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NEWS
October 7, 1989 | LAURIE K. SCHENDEN
Robert Cornell flinches when he hears the term "water-conserving garden." "People think it means dry and dreary," or a lot of extra work for the homeowner, "but I want to dispel that," he says. "It's not so. "The entire landscape doesn't have to be (drought tolerant)," he continues, "just use water sensibly. That's why I like to call it water wise (instead of water conserving); you use it appropriately in a limited area."
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CALIFORNIA | LOCAL
April 15, 2009 | Phil Willon and David Zahniser
Mayor Antonio Villaraigosa on Tuesday laid out a second-term agenda weighted heavily toward the creation of environmentally friendly jobs to rescue Los Angeles from its economic malaise but warned of serious pain ahead as the city digs out of a half-billion-dollar budget shortfall.
CALIFORNIA | LOCAL
June 5, 2009 | David Kelly
Temecula's efforts to derail a proposed gravel mine near a pristine environmental reserve just outside of town were dealt a severe setback Thursday when officials voted against letting the city annex the land.
BUSINESS
December 14, 2012 | Tiffany Hsu and Walter Hamilton, Los Angeles Times
SolarCity Corp. stock surged 47% in its first day of trading, but analysts are skeptical that the Silicon Valley solar energy provider will be able to boost investor interest in the rest of the green-tech industry. The San Mateo, Calif., company's share price rose $3.79 to $11.79 after debuting Thursday. It raised $92 million by selling 11.5 million shares at $8 each, valuing the company at $584.6 million. But the path to the initial public offering was rocky, complicated by Wall Street concerns about the viability of the clean power industry.
CALIFORNIA | LOCAL
April 15, 1991
Long ago, when drought loomed, California did something about it. At least it would plan to do something. A decade ago, for example, Southern California went about preparing for dramatic water shortages with a marvel of hydrologic engineering called the Peripheral Canal. It would not have made up for all the water that Arizona was preparing to siphon from the Metropolitan Water District's historic allocation, but it would have helped.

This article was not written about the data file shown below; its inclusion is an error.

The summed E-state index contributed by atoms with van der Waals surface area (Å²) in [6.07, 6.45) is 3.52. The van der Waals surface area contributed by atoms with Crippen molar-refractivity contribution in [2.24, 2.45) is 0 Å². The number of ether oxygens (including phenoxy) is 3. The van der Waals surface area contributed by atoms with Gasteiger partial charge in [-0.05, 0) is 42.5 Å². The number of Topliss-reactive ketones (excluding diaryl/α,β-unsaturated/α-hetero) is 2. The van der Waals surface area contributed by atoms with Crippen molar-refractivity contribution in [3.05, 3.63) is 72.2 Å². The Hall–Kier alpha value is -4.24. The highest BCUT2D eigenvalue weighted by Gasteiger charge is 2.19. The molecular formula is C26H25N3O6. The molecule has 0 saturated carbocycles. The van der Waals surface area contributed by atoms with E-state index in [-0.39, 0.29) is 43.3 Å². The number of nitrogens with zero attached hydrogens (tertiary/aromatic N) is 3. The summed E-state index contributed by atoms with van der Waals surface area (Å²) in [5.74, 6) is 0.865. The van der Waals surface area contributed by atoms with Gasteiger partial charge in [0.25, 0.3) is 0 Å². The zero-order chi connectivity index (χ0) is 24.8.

NEWS
December 13, 1998 | From Associated Press
Last week's Bay Area power blunder was traced to human error, but some experts say it was exacerbated by Pacific Gas & Electric Co. system breakdowns. What started as a minor incident Tuesday ballooned into a full-blown emergency within milliseconds, leaving about a million people powerless in San Francisco and San Mateo counties.
CALIFORNIA | LOCAL
July 2, 2000 | BRIAN BRENNAN, Ventura City Councilman Brian Brennan is a member of the Ventura County Regional Sanitation District
Rolling out the barrel is working for Ventura County. Most of its cities have either achieved the state's decade-old mandate to recycle more trash or they are very close. But to be truly effective, recycling programs must create reusable products--and consumers must put them to work. Assembly Bill 939 was enacted in 1990 to cut in half the amount of trash going into California landfills by this year.
REAL ESTATE
February 27, 1994 | KAREN DARDICK, SPECIAL TO THE TIMES; Dardick is a Los Angeles free-lance writer. and
Vernell Tyler proudly showed a visitor her 10-foot-by-20-foot garden plot, filled with turnips, (varieties of both roots and greens), cabbage, lettuce, mustard greens, collards and beets. "I love getting my hands into the dirt and eating good," she said with a broad smile on her face. Hers is one of 30 such raised beds in the community garden at Nickerson Gardens in South-Central Los Angeles. Enclosed by a sturdy chain-link fence, the beds are surrounded by carefully tended grass pathways.
NEWS
November 3, 1990 | VIRGINIA ELLIS and PAUL JACOBS, TIMES STAFF WRITERS
Trying to beat back a stiff alcohol tax increase on Tuesday's state ballot, alcoholic beverage interests have poured $28 million into initiative campaigns, the largest amount by a single industry since the insurance measure wars of the last election. Business and agricultural interests have contributed a total of $57 million in the battle over a variety of propositions for increasing their taxes and regulating the environment.
BUSINESS
March 4, 1993 | MICHAEL PARRISH, TIMES STAFF WRITER
At an environmental conference in Los Angeles four years ago, Marc Merson got a bright idea. During a long day of bad news about vanishing rain forests and other planetary ills, he heard a word of hope: Amory Lovins, an energy conservation expert, was explaining the virtues of compact fluorescent light bulbs, an energy-saving device that lets ordinary people help solve global problems.
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